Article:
Okay . . . So. The villain dies, earth is saved (from what, it's unclear), Arnold and his clone become pals, then Mr. Olympia's cell brother heads off happily to a life of his own in South America—this is where the "Do I have a so-wul?" line comes in, the one simplistic Dickian note in two solid hours of was-that-fun-or-what brain sludge. I addressed the ouija board and asked Dick what he had thought. The planchette remained still. Doubtless he'd lost interest and returned to his gnostic investigations. I couldn't much blame him. Somewhat deflated, I returned to my own less elaborate investigations, to wit, the discerning of hidden messages, because you see I'm convinced that no matter how artless they may appear, these twelfth-of-a-day-long bright projections of flicker-flicker in our eyes are beaming the master's words, the mind-deadening syllables of light that coerce us into the acceptance of some unpleasant state of affairs. Even a merde-fest like the one just witnessed.

Day's message is both rudimentary and deceptive. Although on the surface the film appears to be saying that life is a sacred matter, cloning is wrong, there are things men are not meant to know blah blah blah, the happy survival of the Schwarzenclone caused me to realize that the actual message was another volley in the class war, stating an imperative of the near future: Cloning Is Wrong for You. "You" meaning everyone but the privileged and those they favor. Call me paranoid, but I have long been convinced that the power-mad little humbugs who rule the dummyverse are preparing us for the "sooner than you think" day when a trillion proles live out their mayfly spans in a dreary lower depth of slave-making drugs, on-the-fritz neon, hallucinatory marketing zones, soul-killing entertainments, and deadly pollution, while the wealthy, sustained by enzymes looted from Third World babies and backed up by a dozen or so spare bodies each, enjoy an ersatz immortality during which all human progress will come to a screeching halt except for subtle refinements in style, a world in which pampered, genetically enhanced dogs will learn to read but most humans will not, and university degrees will be offered in the disciplines of fashion sense and mockery.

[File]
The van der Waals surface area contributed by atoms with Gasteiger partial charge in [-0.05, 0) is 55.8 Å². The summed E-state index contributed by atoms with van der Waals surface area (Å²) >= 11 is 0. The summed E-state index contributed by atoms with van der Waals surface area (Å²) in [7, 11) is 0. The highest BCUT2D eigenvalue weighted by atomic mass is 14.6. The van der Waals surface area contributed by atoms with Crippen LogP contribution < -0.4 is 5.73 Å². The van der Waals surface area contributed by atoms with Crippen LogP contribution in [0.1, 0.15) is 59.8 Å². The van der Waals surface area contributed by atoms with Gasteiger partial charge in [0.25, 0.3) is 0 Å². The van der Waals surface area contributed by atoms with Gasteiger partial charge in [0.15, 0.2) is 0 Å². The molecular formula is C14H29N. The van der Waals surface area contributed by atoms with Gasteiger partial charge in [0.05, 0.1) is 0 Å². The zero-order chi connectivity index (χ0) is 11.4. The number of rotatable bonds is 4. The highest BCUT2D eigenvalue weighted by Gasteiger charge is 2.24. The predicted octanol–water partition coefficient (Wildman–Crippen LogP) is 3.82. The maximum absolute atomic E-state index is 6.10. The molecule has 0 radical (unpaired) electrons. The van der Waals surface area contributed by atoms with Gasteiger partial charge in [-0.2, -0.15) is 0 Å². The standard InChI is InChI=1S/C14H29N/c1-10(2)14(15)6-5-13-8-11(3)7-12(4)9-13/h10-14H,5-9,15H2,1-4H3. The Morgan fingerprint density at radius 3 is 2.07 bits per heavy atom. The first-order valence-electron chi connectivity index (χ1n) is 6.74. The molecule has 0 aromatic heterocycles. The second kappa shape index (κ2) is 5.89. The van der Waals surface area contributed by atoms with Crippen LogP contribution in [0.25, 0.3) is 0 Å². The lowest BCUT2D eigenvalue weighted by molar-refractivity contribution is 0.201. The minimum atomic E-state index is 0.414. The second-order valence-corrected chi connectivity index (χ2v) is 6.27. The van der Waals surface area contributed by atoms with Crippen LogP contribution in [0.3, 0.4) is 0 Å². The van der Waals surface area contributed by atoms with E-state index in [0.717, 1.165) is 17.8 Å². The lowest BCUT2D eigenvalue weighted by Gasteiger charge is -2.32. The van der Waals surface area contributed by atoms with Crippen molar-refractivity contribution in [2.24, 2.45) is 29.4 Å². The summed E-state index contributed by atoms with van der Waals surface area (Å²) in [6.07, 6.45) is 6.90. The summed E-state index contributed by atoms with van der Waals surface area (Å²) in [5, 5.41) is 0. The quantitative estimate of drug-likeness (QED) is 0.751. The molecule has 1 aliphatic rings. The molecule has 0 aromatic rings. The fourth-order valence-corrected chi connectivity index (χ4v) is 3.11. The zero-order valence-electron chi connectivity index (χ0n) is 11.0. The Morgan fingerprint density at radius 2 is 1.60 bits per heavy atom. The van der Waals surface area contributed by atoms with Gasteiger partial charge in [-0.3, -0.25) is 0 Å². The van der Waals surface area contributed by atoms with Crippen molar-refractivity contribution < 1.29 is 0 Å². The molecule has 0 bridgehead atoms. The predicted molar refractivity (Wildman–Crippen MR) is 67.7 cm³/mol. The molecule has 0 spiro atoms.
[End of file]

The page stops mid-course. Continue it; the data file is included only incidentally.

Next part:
The end credits rolled, and a characterless rock song blasted from the screen, designed to orchestrate a march of the zombies out of the theaters and into the night—though sitting in my living room, I felt the call of the music and went shuffling forth, seeking nourishment of a sort I could not name. I wandered for a while but soon found myself passing through the doors of a club whose decor was a mixture of film noir and high tech, a digital hell pulsing with dance noise, populated by guylike bug creatures with creepy tattoos and living flesh modules with little-girl breasts and big girl eyes, both displaying an excess of hair dye and lots of significant piercings. Speech was a communal howl, the bathroom door opened onto a hotly lit sidereal reality, and the bartender posed a cryptic shadow against what an unwitting soul might take for an illuminated mirror but was in truth an illusion cast by a malefic device of unguessable origin. None of this seemed in the least familiar. I ordered bourbon and ice at the bar. In the fraudulent mirror I saw eye contracts being made, hulking refugees from the lava moon disguised as bouncers, waitress vampires, packages of pure poison being passed from hand to hand. I began to suspect that Day had transmitted a more profound and transforming message than the one I had parsed, seeding me with a virulent paranoia, or perhaps that an accumulation of such movies had overloaded my program, shorted out my mental baffles, allowing me to see that the cautionary future was upon us. More likely, I thought, contact with Dick's disembodied relic had quickened me, established a resonance between our realities, because it was evident to me now that his spirit was moving through the land. We were living on the cusp of the teeming, malodorous time and place he had perceived from the vantage point of 1968. In the organ-harvesting, growing-criminal-underclass moment, in the Pandora's-box-opening, just barely pre-genetic-revolution Now. Dickworld. And it sucked every bit as much as he told us it would. On my right an attractively sleazy, bewigged woman wearing a few ounces of mascara, nine rings, and a funeral dress lit a cigarette and exhaled a plume of smoke, an action that simultaneously destroyed a galaxy hidden in a dust mote suspended in the air above her and signaled her availability. To my left a sour-smelling, ragged shadow, its face obscured by dreadlocks, all except a glaring, jaundiced eye, reached out an obsidian talon to lift a silver droplet of something from the scarred wood of the countertop, then touched it to its lips and gave out with a glutinous hiss. I stared down into my drink, ice melting in a brown sea, and shivered. This was serious. I would have to write faster, I would have to get it all out, warn everyone. Black flowers bloomed in the creases on my forehead; the red wine in the bewigged woman's glass bubbled like a hot spring. A Great Inversion was at hand, and people needed to know this, they needed to know a good many things, including the one thing they all thought they knew but never truly accepted. There was no time to waste. At any moment a Terminator might appear.